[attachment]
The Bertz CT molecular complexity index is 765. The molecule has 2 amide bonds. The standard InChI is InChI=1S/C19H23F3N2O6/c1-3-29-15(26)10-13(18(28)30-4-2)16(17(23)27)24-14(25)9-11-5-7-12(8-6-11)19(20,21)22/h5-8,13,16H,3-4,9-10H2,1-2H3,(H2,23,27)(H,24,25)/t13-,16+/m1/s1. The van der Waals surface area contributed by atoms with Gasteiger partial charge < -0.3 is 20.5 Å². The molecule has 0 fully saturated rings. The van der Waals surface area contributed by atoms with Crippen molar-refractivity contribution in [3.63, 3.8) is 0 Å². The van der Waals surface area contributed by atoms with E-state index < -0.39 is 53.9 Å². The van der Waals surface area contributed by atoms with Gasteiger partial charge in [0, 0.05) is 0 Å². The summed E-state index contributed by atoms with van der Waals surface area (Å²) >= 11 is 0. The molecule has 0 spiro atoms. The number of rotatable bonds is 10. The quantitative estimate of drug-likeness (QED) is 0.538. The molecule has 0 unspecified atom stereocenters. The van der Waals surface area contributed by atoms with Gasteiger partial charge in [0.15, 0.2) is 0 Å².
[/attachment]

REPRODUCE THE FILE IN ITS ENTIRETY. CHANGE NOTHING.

The Bertz CT molecular complexity index is 765. The molecule has 2 amide bonds. The standard InChI is InChI=1S/C19H23F3N2O6/c1-3-29-15(26)10-13(18(28)30-4-2)16(17(23)27)24-14(25)9-11-5-7-12(8-6-11)19(20,21)22/h5-8,13,16H,3-4,9-10H2,1-2H3,(H2,23,27)(H,24,25)/t13-,16+/m1/s1. The van der Waals surface area contributed by atoms with Gasteiger partial charge < -0.3 is 20.5 Å². The molecule has 0 fully saturated rings. The van der Waals surface area contributed by atoms with Crippen molar-refractivity contribution in [3.63, 3.8) is 0 Å². The van der Waals surface area contributed by atoms with E-state index < -0.39 is 53.9 Å². The van der Waals surface area contributed by atoms with Gasteiger partial charge in [0, 0.05) is 0 Å². The summed E-state index contributed by atoms with van der Waals surface area (Å²) >= 11 is 0. The molecule has 0 spiro atoms. The number of rotatable bonds is 10. The quantitative estimate of drug-likeness (QED) is 0.538. The molecule has 0 unspecified atom stereocenters. The van der Waals surface area contributed by atoms with Gasteiger partial charge in [0.15, 0.2) is 0 Å².